‘A Model for Types and Levels of Human Interaction with Automation’ discuss a number of human impacts that can be caused by automation. If you’re planning on building automated tests then please take a moment to consider how your approach tackles these problems…
A well designed automated tool, that can help reduce the workload of simple repetitive tasks, can greatly improve my well-being (a happy, non stressed, tester is a good tester). Does your automation approach benefit your testers this way, or has it just changed their interaction with the software. Does the tester now spend a great deal of time/effort trying to get the tests to run, or analysing the scripts? Did you appreciate how this might impact them negatively? One of the best tools we’ve built simply helped the tester extract data from a log file, and convert it into a readable format. A few hours to build, but it really helped reduce the workload for the testers.
If you create automated tests or automated reports, it’s amazing how quickly testers can pass all responsibility onto this system. If I create scripts that report pass/fail, it’s amazing how infrequently testers want to see the results, discuss how the pass/fails were decided, what oracle was used, what wasn’t tested/checked etc. If testing is an attempt to reduce risk, then if you are knowingly introducing a new risk you should attempt to mitigate this somehow.
You have a bunch of automated tests that work pretty much 100%, they execute and find no issues. One day the results don’t pass, there was no planned change in that area so what’s your first course of action — to try and ‘fix’ the script to make the test pass. You’ve become complacent to the failure being caused by the app. I’ve seen this happen and it’s an easy trap to fall into. The situation is made worse if the testers skills have degraded (see next topic)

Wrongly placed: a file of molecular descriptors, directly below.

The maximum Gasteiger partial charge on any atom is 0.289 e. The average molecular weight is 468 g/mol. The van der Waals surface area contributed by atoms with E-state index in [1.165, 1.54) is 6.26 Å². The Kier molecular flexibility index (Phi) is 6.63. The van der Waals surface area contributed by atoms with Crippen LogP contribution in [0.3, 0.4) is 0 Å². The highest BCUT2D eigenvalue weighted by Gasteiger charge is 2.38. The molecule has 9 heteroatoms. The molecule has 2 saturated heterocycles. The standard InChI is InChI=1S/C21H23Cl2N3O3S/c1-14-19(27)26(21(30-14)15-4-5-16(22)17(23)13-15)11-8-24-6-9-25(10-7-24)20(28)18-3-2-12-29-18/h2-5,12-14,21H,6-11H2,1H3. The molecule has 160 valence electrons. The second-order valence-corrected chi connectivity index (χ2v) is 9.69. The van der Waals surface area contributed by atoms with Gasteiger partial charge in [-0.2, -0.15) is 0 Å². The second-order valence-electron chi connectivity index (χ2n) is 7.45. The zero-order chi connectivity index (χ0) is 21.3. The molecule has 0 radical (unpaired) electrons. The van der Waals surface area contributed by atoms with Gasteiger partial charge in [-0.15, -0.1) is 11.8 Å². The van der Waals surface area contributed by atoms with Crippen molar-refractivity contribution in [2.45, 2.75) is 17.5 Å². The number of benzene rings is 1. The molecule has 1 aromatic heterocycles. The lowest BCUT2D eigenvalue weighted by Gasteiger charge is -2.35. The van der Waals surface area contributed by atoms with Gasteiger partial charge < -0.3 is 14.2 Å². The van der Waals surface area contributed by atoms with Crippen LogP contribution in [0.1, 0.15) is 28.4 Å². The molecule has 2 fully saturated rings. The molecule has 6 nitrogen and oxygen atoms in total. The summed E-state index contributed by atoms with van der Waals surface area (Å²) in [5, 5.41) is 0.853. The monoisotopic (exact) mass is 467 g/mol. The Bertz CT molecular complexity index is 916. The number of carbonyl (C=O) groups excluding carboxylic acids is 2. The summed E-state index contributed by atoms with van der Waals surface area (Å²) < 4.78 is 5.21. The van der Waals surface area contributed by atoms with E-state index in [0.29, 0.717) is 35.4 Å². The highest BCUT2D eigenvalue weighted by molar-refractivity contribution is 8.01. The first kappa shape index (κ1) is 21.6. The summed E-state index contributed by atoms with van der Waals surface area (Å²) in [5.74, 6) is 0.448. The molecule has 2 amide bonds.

This can also be present in any form of automated reporting. This can run without issue for 99% of your projects but for one project the setup can be slightly different and the data doesn’t come out quite right. Is the user still checking this data before they send the reports out — or do they just assume it’s ok? If you’re’ a tester whose reliant on automated reporting make sure you understand these numbers and how they’re generated, you’ve handed over responsibility for your respect to this automated system — be sure you’re comfortable with this.
My automated tests have been running happily for months now, the test sme’s have moved onto something else, then one day the tests fail. Now I’ve been clever and made the tests so smart that anyone can run these so we didn’t need to keep the knowledgeable testers around. So now what happens? The automated testers, who have little or not tacit knowledge built up around the system, are now expected to work out what happened, is this a real bug or not? How confident am I that this is going to end well? The great paradox of automation is that if it’s used to remove staff from the equation, the staff that remain become even more important and valuable to ensure a good outcome.
Think of automation as a tool
We should change the focus to using automation as a tool — to assist and extend the testers ability. Again, when making this assessment, make it not tool based (what can the tool do), but as Harry Collins say “The crucial partition is not to be located by dividing up what humans can actually do, but by considering what they might be able to do by calculation if only they were as good at processing as are computers or potential computers”. At this point I’ve extended my ability, not replaced it. Make the human sapient tester the centrepiece, the focus, and allow them to use tools in such a way that their abilities and skills are amplified. When building/designing automation approaches remember, that your automation approach isn’t going to replace the manual effort, but often alters it in a manner that can be quite unexpected. You can use this power for good, or you can use this power for evil (and no, ignorance is not an excuse)
(If any sentences closely resemble those from ‘The Shape of Actions’ or ‘A Model for Types and Levels of Human Interaction with Automation’ please assume that the source is those)